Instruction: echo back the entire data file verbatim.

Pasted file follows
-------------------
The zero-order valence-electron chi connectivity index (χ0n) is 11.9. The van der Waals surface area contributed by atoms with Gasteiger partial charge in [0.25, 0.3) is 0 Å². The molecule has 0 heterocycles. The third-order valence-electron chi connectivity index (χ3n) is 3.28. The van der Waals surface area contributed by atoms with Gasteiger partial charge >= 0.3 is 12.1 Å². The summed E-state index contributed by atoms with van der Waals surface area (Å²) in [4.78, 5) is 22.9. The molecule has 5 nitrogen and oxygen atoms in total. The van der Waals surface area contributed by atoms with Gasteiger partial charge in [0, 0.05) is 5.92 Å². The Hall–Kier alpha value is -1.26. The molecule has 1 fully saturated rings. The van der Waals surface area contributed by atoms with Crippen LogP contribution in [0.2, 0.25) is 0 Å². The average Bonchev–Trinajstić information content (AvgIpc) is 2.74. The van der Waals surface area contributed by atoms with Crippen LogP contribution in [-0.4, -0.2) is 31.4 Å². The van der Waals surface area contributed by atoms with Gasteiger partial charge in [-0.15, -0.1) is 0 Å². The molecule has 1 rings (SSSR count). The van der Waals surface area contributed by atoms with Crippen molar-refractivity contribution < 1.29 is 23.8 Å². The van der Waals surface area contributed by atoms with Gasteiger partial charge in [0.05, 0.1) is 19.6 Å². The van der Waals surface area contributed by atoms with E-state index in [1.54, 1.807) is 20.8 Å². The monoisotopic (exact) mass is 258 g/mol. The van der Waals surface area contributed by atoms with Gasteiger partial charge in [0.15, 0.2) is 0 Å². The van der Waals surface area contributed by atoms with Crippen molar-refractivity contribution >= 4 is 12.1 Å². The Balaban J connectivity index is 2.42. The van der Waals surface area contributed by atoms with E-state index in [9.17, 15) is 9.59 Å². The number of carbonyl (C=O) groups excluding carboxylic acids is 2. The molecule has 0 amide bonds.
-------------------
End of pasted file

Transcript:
The zero-order valence-electron chi connectivity index (χ0n) is 11.9. The van der Waals surface area contributed by atoms with Gasteiger partial charge in [0.25, 0.3) is 0 Å². The molecule has 0 heterocycles. The third-order valence-electron chi connectivity index (χ3n) is 3.28. The van der Waals surface area contributed by atoms with Gasteiger partial charge >= 0.3 is 12.1 Å². The summed E-state index contributed by atoms with van der Waals surface area (Å²) in [4.78, 5) is 22.9. The molecule has 5 nitrogen and oxygen atoms in total. The van der Waals surface area contributed by atoms with Gasteiger partial charge in [0, 0.05) is 5.92 Å². The Hall–Kier alpha value is -1.26. The molecule has 1 fully saturated rings. The van der Waals surface area contributed by atoms with Crippen LogP contribution in [0.2, 0.25) is 0 Å². The average Bonchev–Trinajstić information content (AvgIpc) is 2.74. The van der Waals surface area contributed by atoms with Crippen LogP contribution in [-0.4, -0.2) is 31.4 Å². The van der Waals surface area contributed by atoms with Gasteiger partial charge in [-0.15, -0.1) is 0 Å². The molecule has 1 rings (SSSR count). The van der Waals surface area contributed by atoms with Crippen molar-refractivity contribution < 1.29 is 23.8 Å². The van der Waals surface area contributed by atoms with Gasteiger partial charge in [0.05, 0.1) is 19.6 Å². The van der Waals surface area contributed by atoms with E-state index in [1.54, 1.807) is 20.8 Å². The monoisotopic (exact) mass is 258 g/mol. The van der Waals surface area contributed by atoms with Gasteiger partial charge in [0.15, 0.2) is 0 Å². The van der Waals surface area contributed by atoms with Crippen molar-refractivity contribution >= 4 is 12.1 Å². The Balaban J connectivity index is 2.42. The van der Waals surface area contributed by atoms with E-state index in [9.17, 15) is 9.59 Å². The number of carbonyl (C=O) groups excluding carboxylic acids is 2. The molecule has 0 amide bonds.